In any case, whatever unpleasant realms are initially encountered are not destinations, but serve the soul in its return to its spirit form by reflecting back to it its accumulated baggage, so to speak. Again, this is detailed more extensively in the links provided.


  5. Bob OHearn says:

    By the way, Anders, I find it interesting that you mentioned those too attached to emptiness concepts experiencing a rough transition. Here is something from Sparrow in regard to atheists’ experience (which might be useful for certain Buddhists to keep in mind):

    “The spirit world is sort of made of different indexes of consciousness, or energy frequencies. The state of belief, of consciousness and of morality you resonate within at your time of passing will determine the index of consciousness you are drawn into upon death. If, at your time of passing, you seat yourself within consciousness that holds no belief of an afterlife, or God, or Angels, or anything of the divine, then you have to ask yourself what are you then projecting from the energy of your thoughts? Basically, you realize you are dead, and because you have no consciousness will or knowledge of the higher realms of light, fear immediately sets in and confusion overwhelms you. You immediately feel lost and vulnerable, and have no idea where you are supposed to go. Because this state of consciousness you have is also that which you had once in your physical life, then you would have spent many years attracting all sorts of negative energies and created disconnections from your divine spirit. These disconnections, these attitudes of separation from your beloved spirit then propel your consciousness into a state of ignorance and within a dark empty void upon your passing.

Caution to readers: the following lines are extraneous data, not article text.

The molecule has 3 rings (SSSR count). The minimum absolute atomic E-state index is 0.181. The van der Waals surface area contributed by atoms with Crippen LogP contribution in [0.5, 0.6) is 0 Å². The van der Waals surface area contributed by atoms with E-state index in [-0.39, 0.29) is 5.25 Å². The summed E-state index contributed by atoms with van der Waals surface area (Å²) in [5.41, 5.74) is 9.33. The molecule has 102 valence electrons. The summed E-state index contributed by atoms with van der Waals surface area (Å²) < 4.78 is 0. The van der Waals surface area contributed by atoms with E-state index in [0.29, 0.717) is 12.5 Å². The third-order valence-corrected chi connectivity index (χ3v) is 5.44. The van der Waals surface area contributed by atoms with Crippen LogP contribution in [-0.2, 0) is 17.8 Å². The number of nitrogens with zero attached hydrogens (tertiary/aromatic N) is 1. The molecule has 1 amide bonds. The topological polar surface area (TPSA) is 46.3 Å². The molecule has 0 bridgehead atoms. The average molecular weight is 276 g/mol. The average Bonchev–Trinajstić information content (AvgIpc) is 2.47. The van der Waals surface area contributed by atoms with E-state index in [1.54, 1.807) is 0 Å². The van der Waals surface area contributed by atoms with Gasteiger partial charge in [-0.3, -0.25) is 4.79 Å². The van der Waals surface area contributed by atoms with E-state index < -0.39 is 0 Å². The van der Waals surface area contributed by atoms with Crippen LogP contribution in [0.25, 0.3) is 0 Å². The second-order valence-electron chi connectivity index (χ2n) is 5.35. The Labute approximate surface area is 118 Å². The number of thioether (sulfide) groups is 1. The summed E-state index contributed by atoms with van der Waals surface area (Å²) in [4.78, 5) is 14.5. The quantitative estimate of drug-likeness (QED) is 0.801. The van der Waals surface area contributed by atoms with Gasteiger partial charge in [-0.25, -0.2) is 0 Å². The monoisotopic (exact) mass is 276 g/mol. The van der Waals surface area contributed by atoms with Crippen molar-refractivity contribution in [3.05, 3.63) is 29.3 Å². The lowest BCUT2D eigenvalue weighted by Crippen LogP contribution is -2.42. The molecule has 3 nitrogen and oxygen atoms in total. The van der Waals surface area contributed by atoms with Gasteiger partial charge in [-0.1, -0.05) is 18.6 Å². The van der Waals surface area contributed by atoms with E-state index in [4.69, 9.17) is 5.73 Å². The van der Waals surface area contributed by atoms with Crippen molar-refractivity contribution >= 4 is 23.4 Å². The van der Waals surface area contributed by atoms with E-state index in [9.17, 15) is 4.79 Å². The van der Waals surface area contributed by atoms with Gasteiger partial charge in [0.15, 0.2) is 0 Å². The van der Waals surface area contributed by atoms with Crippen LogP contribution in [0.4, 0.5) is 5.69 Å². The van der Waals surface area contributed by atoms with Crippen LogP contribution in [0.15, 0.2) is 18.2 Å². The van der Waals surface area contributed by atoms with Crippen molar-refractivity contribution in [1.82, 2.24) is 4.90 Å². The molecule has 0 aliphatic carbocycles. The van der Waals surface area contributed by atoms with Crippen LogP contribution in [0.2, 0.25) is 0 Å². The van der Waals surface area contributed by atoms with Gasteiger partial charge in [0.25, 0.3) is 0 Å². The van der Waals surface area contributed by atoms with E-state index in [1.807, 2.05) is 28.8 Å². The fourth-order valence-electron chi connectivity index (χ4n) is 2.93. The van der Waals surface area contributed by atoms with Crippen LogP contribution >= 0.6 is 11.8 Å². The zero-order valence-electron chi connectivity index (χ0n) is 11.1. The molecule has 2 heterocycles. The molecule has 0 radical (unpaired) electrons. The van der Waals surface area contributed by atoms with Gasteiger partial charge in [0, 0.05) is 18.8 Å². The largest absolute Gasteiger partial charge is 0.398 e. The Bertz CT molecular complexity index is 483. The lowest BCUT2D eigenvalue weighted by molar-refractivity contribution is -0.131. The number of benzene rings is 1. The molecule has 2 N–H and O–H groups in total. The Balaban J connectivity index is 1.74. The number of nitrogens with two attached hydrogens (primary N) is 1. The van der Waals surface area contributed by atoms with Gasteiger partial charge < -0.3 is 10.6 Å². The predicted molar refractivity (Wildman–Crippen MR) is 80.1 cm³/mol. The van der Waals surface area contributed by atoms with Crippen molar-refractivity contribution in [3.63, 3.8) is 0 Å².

If these individuals had educated themselves in regard to their ancient spirit, their soul journey and their energy responsibilities, then they would have propelled themselves into a different frequency of experience. They would not have been ill prepared, fearsome or vulnerable. They would immediately have their heart and soul open to the love and light, from their educated belief systems, moral understandings, and spiritual developments to manifest a completely different experience. This is why it is important to work on your moral, emotional, mental and spiritual understanding… now. You may die tomorrow, or you may die in 20 or 30 years. Ignorance is not bliss. Ignorance is your own key through the gates of hell.